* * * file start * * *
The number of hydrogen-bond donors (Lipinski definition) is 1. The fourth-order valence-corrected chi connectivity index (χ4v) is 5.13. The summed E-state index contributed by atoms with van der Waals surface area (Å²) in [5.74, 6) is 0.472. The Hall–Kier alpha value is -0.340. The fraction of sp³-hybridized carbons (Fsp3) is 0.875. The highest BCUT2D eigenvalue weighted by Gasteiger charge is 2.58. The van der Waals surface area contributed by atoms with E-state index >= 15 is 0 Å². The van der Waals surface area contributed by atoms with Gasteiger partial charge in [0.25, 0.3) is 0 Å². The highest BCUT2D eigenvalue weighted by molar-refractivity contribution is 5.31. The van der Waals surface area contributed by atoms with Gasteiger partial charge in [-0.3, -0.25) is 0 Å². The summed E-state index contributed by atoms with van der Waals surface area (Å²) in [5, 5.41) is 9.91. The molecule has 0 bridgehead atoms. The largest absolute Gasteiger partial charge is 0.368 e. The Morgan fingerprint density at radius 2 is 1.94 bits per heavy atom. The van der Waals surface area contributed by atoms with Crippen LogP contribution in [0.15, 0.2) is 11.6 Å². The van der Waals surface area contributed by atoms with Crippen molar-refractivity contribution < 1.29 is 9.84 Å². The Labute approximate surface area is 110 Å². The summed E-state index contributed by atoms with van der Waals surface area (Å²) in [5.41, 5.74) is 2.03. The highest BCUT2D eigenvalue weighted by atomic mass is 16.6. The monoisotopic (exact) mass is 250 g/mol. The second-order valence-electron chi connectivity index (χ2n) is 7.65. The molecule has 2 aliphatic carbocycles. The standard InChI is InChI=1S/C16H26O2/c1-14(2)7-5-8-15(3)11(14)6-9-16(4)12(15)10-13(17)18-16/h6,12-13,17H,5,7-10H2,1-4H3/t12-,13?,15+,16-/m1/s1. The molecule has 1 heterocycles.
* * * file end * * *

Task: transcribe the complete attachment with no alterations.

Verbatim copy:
The number of hydrogen-bond donors (Lipinski definition) is 1. The fourth-order valence-corrected chi connectivity index (χ4v) is 5.13. The summed E-state index contributed by atoms with van der Waals surface area (Å²) in [5.74, 6) is 0.472. The Hall–Kier alpha value is -0.340. The fraction of sp³-hybridized carbons (Fsp3) is 0.875. The highest BCUT2D eigenvalue weighted by Gasteiger charge is 2.58. The van der Waals surface area contributed by atoms with E-state index >= 15 is 0 Å². The van der Waals surface area contributed by atoms with Gasteiger partial charge in [0.25, 0.3) is 0 Å². The highest BCUT2D eigenvalue weighted by molar-refractivity contribution is 5.31. The van der Waals surface area contributed by atoms with Gasteiger partial charge in [-0.3, -0.25) is 0 Å². The summed E-state index contributed by atoms with van der Waals surface area (Å²) in [5, 5.41) is 9.91. The molecule has 0 bridgehead atoms. The largest absolute Gasteiger partial charge is 0.368 e. The Morgan fingerprint density at radius 2 is 1.94 bits per heavy atom. The van der Waals surface area contributed by atoms with Crippen LogP contribution in [0.15, 0.2) is 11.6 Å². The van der Waals surface area contributed by atoms with Crippen molar-refractivity contribution < 1.29 is 9.84 Å². The Labute approximate surface area is 110 Å². The summed E-state index contributed by atoms with van der Waals surface area (Å²) in [5.41, 5.74) is 2.03. The highest BCUT2D eigenvalue weighted by atomic mass is 16.6. The monoisotopic (exact) mass is 250 g/mol. The second-order valence-electron chi connectivity index (χ2n) is 7.65. The molecule has 2 aliphatic carbocycles. The standard InChI is InChI=1S/C16H26O2/c1-14(2)7-5-8-15(3)11(14)6-9-16(4)12(15)10-13(17)18-16/h6,12-13,17H,5,7-10H2,1-4H3/t12-,13?,15+,16-/m1/s1. The molecule has 1 heterocycles.